Saturday, February 25, 2017
the poetry machine
Last week, I was trimming some chaps in the studio and caught sight of my top shelf full of all my own recent lovelies, which I joked on FB were probably the closest thing I would ever have to children (not having even the slightest motherly inclinations) And books kind of are something you give birth to, some with longer gestational periods than others, which explains that exquisite sort of torment when you have manuscripts looking for publishers. I currently have one book out in the ether and being considered by a favorite press that I hope will love it, but currently is in that weird in-between, full of uncertainty. Is it as good as I think? Am I deluding myself? If I dare look at it again after a couple months of hands off-ness, will I find it severely lacking I also, luckily, have a project set to be birthed in the next year or so, LITTLE APOCALYPSE, preparations of which are well underway--cover designed, galleys edited, print details laid out.
Not to mention the sort of first book crazy I fell victim to in the couple of years before my first manuscript was accepted--the days of raking my fingers longingly over spines in the bookstore and throwing money away on contests I would never in a million years win. It was worse because I had just turned 30--felt, naively that if I was going to be a "young genus" that my expiration date was sadly nearing somehow. The clock was ticking (all very ridiculous in hindsight). We all want to be the precocious young poet, the overnight success, whose first book lands to applause and attention. Some all of my friends from the blogworld (pre-FB) were beginning to sign book contracts and make their way into the literary world by 2005 when that first book was accepted. And really, it wasn't really ready until that final revision. And that "young genius" thing really isn't applicable to reality. Most of us will likely make small waves, and then hopefully, slightly bigger waves--the boon of being a slow burn is you're much less likely to burn out. I'm not even sure the waves don't get bigger and smaller depending on the scope and appeal of what you write. I've also been of the opinion that any book is an excellent snapshot of the work you are writing during a given span of your career. Obviously, I don't write the same way I did 10 + years ago, and I probably shouldn't if the goal is to be developing and evolving as an artist as you go. As a result I know some readers love certain books and not others, warm to given periods of work more than to others. I often feel this way about other people books, so it's totally to be expected.
I've had the good fortune to have been releasing books at a brisk pace the past few years, after a five or so year gap of nothing happening. When THE FEVER ALMANAC was released in late 2006. I had already found a home for IN THE BIRD MUSEUM at Dusie, so those two were close in birthdays, but for a few years I was suffering both the demise of a publisher that postponed GIRL SHOW's release until it was picked up by BLP as well as just a slower output of work in general. Post MFA, I was half-heartedly working on the poems that would eventually become the MCMF book, and what would become my BEAUTIFUL, SINISTER chap. I was also growing the press. moving into the studio, and selling a lot on Etsy, all of which took a lot of time and energy. From 2007 up until late 2011, when I undertook the James Franco project, I maybe wrote 20 pages of material. After that, it was like a dam broke, and things picked up considerably and I got back into a more normal routine of writing and publishing.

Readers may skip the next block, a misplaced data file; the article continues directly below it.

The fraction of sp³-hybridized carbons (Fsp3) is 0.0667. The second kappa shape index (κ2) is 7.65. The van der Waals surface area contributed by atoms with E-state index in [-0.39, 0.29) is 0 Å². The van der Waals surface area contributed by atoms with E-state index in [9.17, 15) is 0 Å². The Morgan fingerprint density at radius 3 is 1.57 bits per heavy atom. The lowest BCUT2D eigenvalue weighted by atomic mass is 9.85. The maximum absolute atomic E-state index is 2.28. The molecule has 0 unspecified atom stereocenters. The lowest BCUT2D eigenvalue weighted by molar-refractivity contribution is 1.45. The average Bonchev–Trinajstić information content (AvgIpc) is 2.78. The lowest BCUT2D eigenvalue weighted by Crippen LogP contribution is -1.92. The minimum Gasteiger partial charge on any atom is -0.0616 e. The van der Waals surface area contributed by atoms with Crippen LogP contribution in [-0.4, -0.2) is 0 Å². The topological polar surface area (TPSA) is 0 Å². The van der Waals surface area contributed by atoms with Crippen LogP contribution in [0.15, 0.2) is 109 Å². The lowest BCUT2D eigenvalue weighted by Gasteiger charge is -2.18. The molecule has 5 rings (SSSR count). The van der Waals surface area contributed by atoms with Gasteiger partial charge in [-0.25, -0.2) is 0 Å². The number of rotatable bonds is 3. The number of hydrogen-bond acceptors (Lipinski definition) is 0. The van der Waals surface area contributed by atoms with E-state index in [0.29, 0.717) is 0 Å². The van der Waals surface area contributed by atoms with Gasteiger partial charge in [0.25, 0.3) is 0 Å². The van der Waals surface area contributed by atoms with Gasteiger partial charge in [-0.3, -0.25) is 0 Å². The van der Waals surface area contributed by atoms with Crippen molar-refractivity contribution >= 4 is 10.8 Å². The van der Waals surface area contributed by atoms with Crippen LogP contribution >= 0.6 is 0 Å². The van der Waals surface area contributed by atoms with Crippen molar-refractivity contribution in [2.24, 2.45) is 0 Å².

There were periods in there that I thought I might stop writing altogether--not because of any solid decision to do so, but just because my efforts were elsewhere. I would get this weird sinking panicked feeling when other writers asked me what I was working on, mostly because I was working at it so little. I had heard the stories of the people who had finished their MFA and never wrote another word. It was like an urban legend I suspected was more true than it wasn't. And weirdly somehow that seemed like it would be so easy to do--to let it go so easily. I'm not sure I could stop creating art or writing completely, or working to publish other peoples writing, but my own poetry, as genre seemed easy, even a relief, to let slip from my hands. And not just the poetry, but the business of poetry that I have never really felt at ease in. The posturing and unspoken rules and hierarchies and such that are sort of gross. To just walk away from it all (and it's not like I would be suffering financially by doing so.)
When I was working on the James Franco pieces, it somehow did so much to re-energize me and I have no idea why. Maybe it was the low expectations going in--how it was just a fun little thing and not "poetry". I could fail or, more importantly, let it fail because the stakes weren't all that high. After that, was writing like gangbusters, finishing the rest of that book and THE SHARED PROPERTIES OF WATER AND STARS. Then all of SALVAGE and LITTLE APOCALYPSE, all within a span of about three years. There were periods that were more fallow than others, but I would make up for the slow periods by insane periods of productivity. I still probably couldn't say I write on daily on the regular, though that's a goal aspire to, but I know how to deal with those restless feelings I start to get when life or other work gets too much in the way of writing. I guess I feel lately that's its all less dire now..that no maybe things are a little quiet and dusty now with that poetry machine, but itll dust off and begin again. And again. And again.